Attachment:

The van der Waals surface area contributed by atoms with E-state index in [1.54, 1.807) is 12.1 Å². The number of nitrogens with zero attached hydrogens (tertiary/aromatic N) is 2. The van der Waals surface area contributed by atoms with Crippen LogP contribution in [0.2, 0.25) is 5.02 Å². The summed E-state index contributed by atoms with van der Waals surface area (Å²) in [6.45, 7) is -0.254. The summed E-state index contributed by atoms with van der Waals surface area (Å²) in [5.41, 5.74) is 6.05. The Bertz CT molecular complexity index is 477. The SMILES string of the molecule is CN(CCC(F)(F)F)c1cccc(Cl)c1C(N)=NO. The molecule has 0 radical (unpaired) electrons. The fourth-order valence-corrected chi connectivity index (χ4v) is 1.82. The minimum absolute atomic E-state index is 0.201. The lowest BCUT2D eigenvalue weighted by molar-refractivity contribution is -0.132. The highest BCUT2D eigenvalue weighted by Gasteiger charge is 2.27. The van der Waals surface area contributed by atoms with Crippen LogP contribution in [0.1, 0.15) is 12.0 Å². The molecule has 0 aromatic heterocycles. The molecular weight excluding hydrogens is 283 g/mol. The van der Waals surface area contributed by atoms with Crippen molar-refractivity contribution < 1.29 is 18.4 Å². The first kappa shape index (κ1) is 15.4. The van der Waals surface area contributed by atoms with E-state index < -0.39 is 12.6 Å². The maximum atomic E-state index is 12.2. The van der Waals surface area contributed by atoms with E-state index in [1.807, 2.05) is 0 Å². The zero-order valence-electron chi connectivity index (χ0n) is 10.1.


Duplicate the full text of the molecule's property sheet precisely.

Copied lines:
The van der Waals surface area contributed by atoms with E-state index in [1.54, 1.807) is 12.1 Å². The number of nitrogens with zero attached hydrogens (tertiary/aromatic N) is 2. The van der Waals surface area contributed by atoms with Crippen LogP contribution in [0.2, 0.25) is 5.02 Å². The summed E-state index contributed by atoms with van der Waals surface area (Å²) in [6.45, 7) is -0.254. The summed E-state index contributed by atoms with van der Waals surface area (Å²) in [5.41, 5.74) is 6.05. The Bertz CT molecular complexity index is 477. The SMILES string of the molecule is CN(CCC(F)(F)F)c1cccc(Cl)c1C(N)=NO. The molecule has 0 radical (unpaired) electrons. The fourth-order valence-corrected chi connectivity index (χ4v) is 1.82. The minimum absolute atomic E-state index is 0.201. The lowest BCUT2D eigenvalue weighted by molar-refractivity contribution is -0.132. The highest BCUT2D eigenvalue weighted by Gasteiger charge is 2.27. The van der Waals surface area contributed by atoms with Crippen LogP contribution in [0.1, 0.15) is 12.0 Å². The molecule has 0 aromatic heterocycles. The molecular weight excluding hydrogens is 283 g/mol. The van der Waals surface area contributed by atoms with Crippen molar-refractivity contribution < 1.29 is 18.4 Å². The first kappa shape index (κ1) is 15.4. The van der Waals surface area contributed by atoms with E-state index < -0.39 is 12.6 Å². The maximum atomic E-state index is 12.2. The van der Waals surface area contributed by atoms with E-state index in [1.807, 2.05) is 0 Å². The zero-order valence-electron chi connectivity index (χ0n) is 10.1.